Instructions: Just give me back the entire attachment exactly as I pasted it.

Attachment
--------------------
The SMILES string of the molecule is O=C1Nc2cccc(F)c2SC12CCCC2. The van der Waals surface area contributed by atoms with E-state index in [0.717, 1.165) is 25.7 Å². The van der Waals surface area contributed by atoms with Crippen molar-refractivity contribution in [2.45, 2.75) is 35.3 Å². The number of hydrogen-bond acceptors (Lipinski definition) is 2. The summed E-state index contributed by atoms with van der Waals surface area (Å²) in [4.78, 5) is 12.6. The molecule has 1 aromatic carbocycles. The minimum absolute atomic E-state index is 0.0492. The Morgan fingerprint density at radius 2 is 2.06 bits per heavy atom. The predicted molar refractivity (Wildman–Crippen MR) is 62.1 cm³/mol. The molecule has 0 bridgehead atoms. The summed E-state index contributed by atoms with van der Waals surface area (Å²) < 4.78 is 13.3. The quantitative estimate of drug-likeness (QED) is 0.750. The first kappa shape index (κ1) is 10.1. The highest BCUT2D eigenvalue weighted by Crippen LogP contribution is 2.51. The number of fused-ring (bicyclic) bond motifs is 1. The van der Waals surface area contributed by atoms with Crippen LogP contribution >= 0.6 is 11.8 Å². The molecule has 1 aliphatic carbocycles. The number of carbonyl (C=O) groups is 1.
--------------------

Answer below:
The SMILES string of the molecule is O=C1Nc2cccc(F)c2SC12CCCC2. The van der Waals surface area contributed by atoms with E-state index in [0.717, 1.165) is 25.7 Å². The van der Waals surface area contributed by atoms with Crippen molar-refractivity contribution in [2.45, 2.75) is 35.3 Å². The number of hydrogen-bond acceptors (Lipinski definition) is 2. The summed E-state index contributed by atoms with van der Waals surface area (Å²) in [4.78, 5) is 12.6. The molecule has 1 aromatic carbocycles. The minimum absolute atomic E-state index is 0.0492. The Morgan fingerprint density at radius 2 is 2.06 bits per heavy atom. The predicted molar refractivity (Wildman–Crippen MR) is 62.1 cm³/mol. The molecule has 0 bridgehead atoms. The summed E-state index contributed by atoms with van der Waals surface area (Å²) < 4.78 is 13.3. The quantitative estimate of drug-likeness (QED) is 0.750. The first kappa shape index (κ1) is 10.1. The highest BCUT2D eigenvalue weighted by Crippen LogP contribution is 2.51. The number of fused-ring (bicyclic) bond motifs is 1. The van der Waals surface area contributed by atoms with Crippen LogP contribution >= 0.6 is 11.8 Å². The molecule has 1 aliphatic carbocycles. The number of carbonyl (C=O) groups is 1.